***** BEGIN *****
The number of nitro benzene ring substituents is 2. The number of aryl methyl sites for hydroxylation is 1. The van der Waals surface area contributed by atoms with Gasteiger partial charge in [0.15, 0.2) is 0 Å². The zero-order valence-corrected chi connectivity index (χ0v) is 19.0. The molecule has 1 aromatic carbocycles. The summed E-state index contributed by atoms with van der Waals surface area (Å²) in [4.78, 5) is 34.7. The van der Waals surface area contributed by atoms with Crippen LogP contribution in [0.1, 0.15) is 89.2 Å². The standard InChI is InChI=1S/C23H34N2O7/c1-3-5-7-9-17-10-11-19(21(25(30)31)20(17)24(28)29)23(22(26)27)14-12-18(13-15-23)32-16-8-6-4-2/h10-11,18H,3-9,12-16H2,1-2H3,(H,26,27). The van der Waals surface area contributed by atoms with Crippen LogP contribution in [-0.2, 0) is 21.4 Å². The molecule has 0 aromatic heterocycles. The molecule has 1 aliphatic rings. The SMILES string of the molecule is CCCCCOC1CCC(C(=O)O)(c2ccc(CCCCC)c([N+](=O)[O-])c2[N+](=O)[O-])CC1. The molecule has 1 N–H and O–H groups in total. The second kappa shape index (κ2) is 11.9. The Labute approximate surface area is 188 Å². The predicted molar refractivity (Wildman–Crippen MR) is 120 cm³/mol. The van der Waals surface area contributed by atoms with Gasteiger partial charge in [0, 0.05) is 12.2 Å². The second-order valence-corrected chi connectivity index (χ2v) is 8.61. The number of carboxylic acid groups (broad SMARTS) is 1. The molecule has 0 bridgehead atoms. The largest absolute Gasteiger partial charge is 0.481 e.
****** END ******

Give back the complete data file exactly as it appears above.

The number of nitro benzene ring substituents is 2. The number of aryl methyl sites for hydroxylation is 1. The van der Waals surface area contributed by atoms with Gasteiger partial charge in [0.15, 0.2) is 0 Å². The zero-order valence-corrected chi connectivity index (χ0v) is 19.0. The molecule has 1 aromatic carbocycles. The summed E-state index contributed by atoms with van der Waals surface area (Å²) in [4.78, 5) is 34.7. The van der Waals surface area contributed by atoms with Crippen LogP contribution in [0.1, 0.15) is 89.2 Å². The standard InChI is InChI=1S/C23H34N2O7/c1-3-5-7-9-17-10-11-19(21(25(30)31)20(17)24(28)29)23(22(26)27)14-12-18(13-15-23)32-16-8-6-4-2/h10-11,18H,3-9,12-16H2,1-2H3,(H,26,27). The van der Waals surface area contributed by atoms with Crippen LogP contribution in [-0.2, 0) is 21.4 Å². The molecule has 0 aromatic heterocycles. The molecule has 1 aliphatic rings. The SMILES string of the molecule is CCCCCOC1CCC(C(=O)O)(c2ccc(CCCCC)c([N+](=O)[O-])c2[N+](=O)[O-])CC1. The molecule has 1 N–H and O–H groups in total. The second kappa shape index (κ2) is 11.9. The Labute approximate surface area is 188 Å². The predicted molar refractivity (Wildman–Crippen MR) is 120 cm³/mol. The van der Waals surface area contributed by atoms with Gasteiger partial charge in [0, 0.05) is 12.2 Å². The second-order valence-corrected chi connectivity index (χ2v) is 8.61. The number of carboxylic acid groups (broad SMARTS) is 1. The molecule has 0 bridgehead atoms. The largest absolute Gasteiger partial charge is 0.481 e.